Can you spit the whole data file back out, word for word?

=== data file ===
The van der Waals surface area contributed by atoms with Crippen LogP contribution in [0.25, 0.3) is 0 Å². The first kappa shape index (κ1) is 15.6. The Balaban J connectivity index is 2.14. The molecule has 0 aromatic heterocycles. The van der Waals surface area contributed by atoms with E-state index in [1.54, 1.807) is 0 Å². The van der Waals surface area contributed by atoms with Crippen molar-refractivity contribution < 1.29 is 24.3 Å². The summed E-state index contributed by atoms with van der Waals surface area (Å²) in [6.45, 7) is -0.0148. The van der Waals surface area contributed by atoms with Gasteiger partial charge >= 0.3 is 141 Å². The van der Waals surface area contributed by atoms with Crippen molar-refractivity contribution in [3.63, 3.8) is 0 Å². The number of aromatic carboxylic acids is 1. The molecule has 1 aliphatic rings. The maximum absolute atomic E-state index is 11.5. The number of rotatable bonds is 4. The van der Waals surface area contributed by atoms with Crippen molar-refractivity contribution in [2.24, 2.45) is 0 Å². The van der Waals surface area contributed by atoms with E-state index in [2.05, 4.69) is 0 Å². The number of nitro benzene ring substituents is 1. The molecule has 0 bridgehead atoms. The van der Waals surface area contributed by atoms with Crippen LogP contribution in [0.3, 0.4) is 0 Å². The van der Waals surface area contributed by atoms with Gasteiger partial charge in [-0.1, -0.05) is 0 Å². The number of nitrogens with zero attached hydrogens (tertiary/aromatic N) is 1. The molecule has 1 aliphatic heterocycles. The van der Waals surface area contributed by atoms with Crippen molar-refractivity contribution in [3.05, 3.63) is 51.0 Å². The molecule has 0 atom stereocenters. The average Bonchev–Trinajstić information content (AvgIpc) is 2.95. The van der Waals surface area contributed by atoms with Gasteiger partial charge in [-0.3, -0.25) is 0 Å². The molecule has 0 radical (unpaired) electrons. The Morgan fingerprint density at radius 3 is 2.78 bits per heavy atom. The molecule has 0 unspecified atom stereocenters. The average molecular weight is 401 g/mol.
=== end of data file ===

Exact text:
The van der Waals surface area contributed by atoms with Crippen LogP contribution in [0.25, 0.3) is 0 Å². The first kappa shape index (κ1) is 15.6. The Balaban J connectivity index is 2.14. The molecule has 0 aromatic heterocycles. The van der Waals surface area contributed by atoms with E-state index in [1.54, 1.807) is 0 Å². The van der Waals surface area contributed by atoms with Crippen molar-refractivity contribution < 1.29 is 24.3 Å². The summed E-state index contributed by atoms with van der Waals surface area (Å²) in [6.45, 7) is -0.0148. The van der Waals surface area contributed by atoms with Gasteiger partial charge >= 0.3 is 141 Å². The van der Waals surface area contributed by atoms with Crippen molar-refractivity contribution in [3.63, 3.8) is 0 Å². The number of aromatic carboxylic acids is 1. The molecule has 1 aliphatic rings. The maximum absolute atomic E-state index is 11.5. The number of rotatable bonds is 4. The van der Waals surface area contributed by atoms with Crippen molar-refractivity contribution in [2.24, 2.45) is 0 Å². The van der Waals surface area contributed by atoms with E-state index in [2.05, 4.69) is 0 Å². The number of nitro benzene ring substituents is 1. The molecule has 0 bridgehead atoms. The van der Waals surface area contributed by atoms with Crippen LogP contribution in [0.3, 0.4) is 0 Å². The van der Waals surface area contributed by atoms with Gasteiger partial charge in [-0.1, -0.05) is 0 Å². The number of nitrogens with zero attached hydrogens (tertiary/aromatic N) is 1. The molecule has 1 aliphatic heterocycles. The van der Waals surface area contributed by atoms with Crippen molar-refractivity contribution in [3.05, 3.63) is 51.0 Å². The molecule has 0 atom stereocenters. The average Bonchev–Trinajstić information content (AvgIpc) is 2.95. The van der Waals surface area contributed by atoms with Gasteiger partial charge in [-0.3, -0.25) is 0 Å². The molecule has 0 radical (unpaired) electrons. The Morgan fingerprint density at radius 3 is 2.78 bits per heavy atom. The molecule has 0 unspecified atom stereocenters. The average molecular weight is 401 g/mol.